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Up would she climb to Norton Tower,
And thence look round her far and wide,
Her fate there measuring;-all is stilled,-
The weak One hath subdued her heart;1
Behold the prophecy fulfilled,

Fulfilled, and she sustains her part!
But here her Brother's words have failed:
Here hath a milder doom prevailed;
That she, of him and all bereft,
Hath yet this faithful Partner left
This one Associate that disproves 2
His words, remains for her, and loves.
If tears are shed, they do not fall
For loss of him-for one, or all;
Yet, sometimes, sometimes doth she weep
Moved gently in her soul's soft sleep;
A few tears down her cheek descend
For this her last and living Friend.

Bless, tender Hearts, their mutual lot,
And bless for both this savage spot;
Which Emily doth sacred hold
For reasons dear and manifold—
Here hath she, here before her sight,
Close to the summit of this height,
The grassy rock-encircled Pound *
In which the Creature first was found.

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* Which is thus described by Dr Whitaker:-"On the plain summit of the hill are the foundations of a strong wall, stretching from the S. W. to

So beautiful the timid Thrall

(A spotless Youngling white as foam)
Her youngest Brother brought it home;
The youngest, then a lusty boy,
Bore it, or led, to Rylstone-hall
With heart brimful of pride and joy !1

But most to Bolton's sacred Pile,
On favouring nights, she loved to go;
There ranged through cloister, court, and aisle,
Attended by the soft-paced Doe;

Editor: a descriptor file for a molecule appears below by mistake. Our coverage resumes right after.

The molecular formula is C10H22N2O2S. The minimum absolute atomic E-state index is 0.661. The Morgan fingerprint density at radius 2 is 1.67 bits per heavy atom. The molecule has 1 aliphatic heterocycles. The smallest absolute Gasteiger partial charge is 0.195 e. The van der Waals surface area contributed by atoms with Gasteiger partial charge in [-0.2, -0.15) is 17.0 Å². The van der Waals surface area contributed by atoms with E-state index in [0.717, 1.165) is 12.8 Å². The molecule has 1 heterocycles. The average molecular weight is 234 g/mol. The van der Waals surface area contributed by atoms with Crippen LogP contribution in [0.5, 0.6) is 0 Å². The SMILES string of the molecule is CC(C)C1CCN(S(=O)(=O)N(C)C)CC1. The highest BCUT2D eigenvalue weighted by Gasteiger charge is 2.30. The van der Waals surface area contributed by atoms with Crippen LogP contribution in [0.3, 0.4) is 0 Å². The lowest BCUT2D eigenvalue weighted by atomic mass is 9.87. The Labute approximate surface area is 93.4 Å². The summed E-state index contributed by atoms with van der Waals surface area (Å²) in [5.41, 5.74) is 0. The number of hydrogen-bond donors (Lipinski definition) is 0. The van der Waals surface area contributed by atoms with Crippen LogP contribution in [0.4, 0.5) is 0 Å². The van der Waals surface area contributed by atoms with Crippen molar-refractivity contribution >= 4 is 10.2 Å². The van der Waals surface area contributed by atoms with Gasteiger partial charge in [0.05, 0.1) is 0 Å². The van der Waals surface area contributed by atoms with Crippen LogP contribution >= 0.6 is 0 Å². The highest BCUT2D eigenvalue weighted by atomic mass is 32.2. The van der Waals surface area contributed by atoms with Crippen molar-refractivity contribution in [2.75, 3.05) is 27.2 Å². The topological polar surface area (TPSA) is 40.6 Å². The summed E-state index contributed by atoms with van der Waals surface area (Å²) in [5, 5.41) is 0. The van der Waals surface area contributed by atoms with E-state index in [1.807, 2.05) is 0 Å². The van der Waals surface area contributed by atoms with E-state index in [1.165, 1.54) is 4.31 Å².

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So beautiful the spotless Thrall,

(A lovely Youngling white as foam,)
That it was brought to Rylstone-hall;
Her youngest Brother led it home,

The youngest, then a lusty Boy,

Brought home the prize-and with what joy!


the N.E. corner of the tower, and to the edge of a very deep glen. From this glen, a ditch, several hundred yards long, runs south to another deep and rugged ravine. On the N. and W. where the banks are very steep, no wall or mound is discoverable, paling being the only fence that would stand on such ground.

"From the Minstrelsy of the Scottish Border, it appears that such pounds for deer, sheep, &c., were far from being uncommon in the south of Scotland. The principle of them was something like that of a wire mouse-trap. On the declivity of a steep hill, the bottom and sides of which were fenced so as to be impassable, a wall was constructed nearly level with the surface on the outside, yet so high within that without wings it was impossible to escape in the opposite direction. Care was probably taken that these enclosures should contain better feed than the neighbouring parks or forests; and whoever is acquainted with the habits of these sequacious animals, will easily conceive, that if the leader was once tempted to descend into the snare, an herd would follow."

I cannot conclude without recommending to the notice of all lovers of beautiful scenery-Bolton Abbey and its neighbourhood. This enchanting spot belongs to the Duke of Devonshire; and the superintendence of it has for some years been entrusted to the Rev. William Carr, who has most skilfully opened out its features; and in whatever he has added, has done justice to the place by working with an invisible hand of art in the very spirit of nature.-W. W., 1815.